Regulators need not guarantee third party losses when freezing assets, Supreme Court confirms

Out-Law News | 28 Feb 2013 | 10:08 am | 2 min. read

Bodies acting under a "public law duty" do not need to cover losses incurred by third parties when they 'freeze' the assets of a company under investigation, the Supreme Court has confirmed.

The UK's highest court ruled that the Financial Services Authority (FSA) did not need to provide a guarantee that it would cover any such losses when it froze bank accounts (19-page / 83KB PDF) belonging to a gold mining company accused of fraud. Barclays, the bank where the accounts were held, had argued that the FSA should provide 'cross-undertakings' to cover all damages claims against the bank as a result of the enforcement action.

The FSA obtained a freezing injunction against Sinaloa Gold and PH Capital Invest in 2010, while it was investigating the companies over the sale of worthless shares in Sinaloa as part of a 'boiler room' scam. Under Schedule B, it gave an inadvertent guarantee, or 'undertaking' to cover both costs and losses incurred by third parties as a result of the injunction. When it realised its mistake the FSA applied to have this removed, an application which was opposed by Barclays as the bank where Sinaloa held six bank accounts.

Although the High Court refused the application, its decision was overturned by the Court of Appeal. The Court of Appeal decision meant that the FSA was not liable to cover any costs incurred by third parties as a result of complying with the injunction, but not any losses.

The Supreme Court agreed with the Court of Appeal's reasoning, pointing out that there was a difference between injunctions obtained in private actions and those which arose in the context of law enforcement activity. In a private claim, the person or company should be "prepared to back its own interest with its own assets" in case it obtained the injunction "unjustifiably" and caused harm to a third party, Lord Mance said in his leading judgment. Cases where a public authority was "seeking to enforce the law in the interests of the public generally" were different, he said.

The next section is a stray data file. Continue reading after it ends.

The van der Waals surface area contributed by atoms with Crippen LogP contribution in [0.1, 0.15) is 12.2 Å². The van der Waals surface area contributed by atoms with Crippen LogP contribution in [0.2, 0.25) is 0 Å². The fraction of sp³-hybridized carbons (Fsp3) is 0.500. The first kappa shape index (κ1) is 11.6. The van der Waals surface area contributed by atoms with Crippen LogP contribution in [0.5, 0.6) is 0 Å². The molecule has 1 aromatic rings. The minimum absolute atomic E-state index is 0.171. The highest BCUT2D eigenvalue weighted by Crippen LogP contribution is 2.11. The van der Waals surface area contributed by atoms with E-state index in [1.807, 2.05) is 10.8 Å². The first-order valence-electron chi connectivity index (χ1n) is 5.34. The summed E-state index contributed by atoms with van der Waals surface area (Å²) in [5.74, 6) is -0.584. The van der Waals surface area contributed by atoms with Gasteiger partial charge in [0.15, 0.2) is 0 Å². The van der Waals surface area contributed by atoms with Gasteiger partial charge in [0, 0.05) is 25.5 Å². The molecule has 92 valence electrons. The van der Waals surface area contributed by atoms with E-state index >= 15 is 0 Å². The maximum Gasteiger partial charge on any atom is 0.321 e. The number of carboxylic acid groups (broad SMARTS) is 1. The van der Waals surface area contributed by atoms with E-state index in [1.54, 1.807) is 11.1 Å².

"Ultimately, there is a choice," he said. "Either the risk that public authorities might be deterred or burdened in the pursuit of claims in the public interest is accepted as a material consideration, or authorities acting in the public interest must be expected generally to back their legal actions with the public funds with which they are entrusted to undertake their functions."

"[Previous case law] stands at least for the proposition that public authority claims brought in the public interest require separate consideration ... It indicates that no cross-undertaking should be exacted as a matter of course, or without considering what is fair in the particular circumstances of the particular case," he said.

Turning to the facts of the freezing injunction granted against Sinaloa, Lord Mance said that there were no "special circumstances" which would require the FSA to guarantee third party losses despite the general rule. The case was one of "a public authority seeking to enforce the law by the only means available under the governing statute", he said.

Litigation expert Laura Gillespie of Pinsent Masons, the law firm behind, said that the Supreme Court's decision was clear and unequivocal. However, she pointed out that banks and other third parties were often at a disadvantage when complying with freezing injunctions.

"The Supreme Court has clearly stated public authorities should be able to enforce the law without being inhibited by fear of cross claims and the exposure of their resources where they are fulfilling their public and often statutory duty," she said. "Whilst this will be good news for the enforcement authorities, it is likely to be of little comfort to banks or other third parties who are faced with the often difficult task of complying with such orders with no redress for any resultant losses."